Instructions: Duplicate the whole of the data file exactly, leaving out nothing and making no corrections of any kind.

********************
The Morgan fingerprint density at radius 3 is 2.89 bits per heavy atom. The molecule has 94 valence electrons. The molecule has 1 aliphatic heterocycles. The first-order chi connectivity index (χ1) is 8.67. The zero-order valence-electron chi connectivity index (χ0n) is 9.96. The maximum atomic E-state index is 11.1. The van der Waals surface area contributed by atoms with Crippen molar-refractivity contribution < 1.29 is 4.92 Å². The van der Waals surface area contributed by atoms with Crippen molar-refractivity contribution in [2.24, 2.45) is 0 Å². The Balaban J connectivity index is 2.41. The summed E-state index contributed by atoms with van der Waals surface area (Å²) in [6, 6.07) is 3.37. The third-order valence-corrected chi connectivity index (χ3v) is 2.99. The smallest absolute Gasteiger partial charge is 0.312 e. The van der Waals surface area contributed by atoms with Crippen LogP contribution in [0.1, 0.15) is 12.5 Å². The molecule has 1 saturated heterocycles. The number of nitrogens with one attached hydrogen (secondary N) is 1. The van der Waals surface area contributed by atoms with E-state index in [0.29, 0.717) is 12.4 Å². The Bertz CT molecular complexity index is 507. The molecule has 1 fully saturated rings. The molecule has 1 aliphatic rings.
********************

The Morgan fingerprint density at radius 3 is 2.89 bits per heavy atom. The molecule has 94 valence electrons. The molecule has 1 aliphatic heterocycles. The first-order chi connectivity index (χ1) is 8.67. The zero-order valence-electron chi connectivity index (χ0n) is 9.96. The maximum atomic E-state index is 11.1. The van der Waals surface area contributed by atoms with Crippen molar-refractivity contribution < 1.29 is 4.92 Å². The van der Waals surface area contributed by atoms with Crippen molar-refractivity contribution in [2.24, 2.45) is 0 Å². The Balaban J connectivity index is 2.41. The summed E-state index contributed by atoms with van der Waals surface area (Å²) in [6, 6.07) is 3.37. The third-order valence-corrected chi connectivity index (χ3v) is 2.99. The smallest absolute Gasteiger partial charge is 0.312 e. The van der Waals surface area contributed by atoms with Crippen LogP contribution in [0.1, 0.15) is 12.5 Å². The molecule has 1 saturated heterocycles. The number of nitrogens with one attached hydrogen (secondary N) is 1. The van der Waals surface area contributed by atoms with E-state index in [0.29, 0.717) is 12.4 Å². The Bertz CT molecular complexity index is 507. The molecule has 1 fully saturated rings. The molecule has 1 aliphatic rings.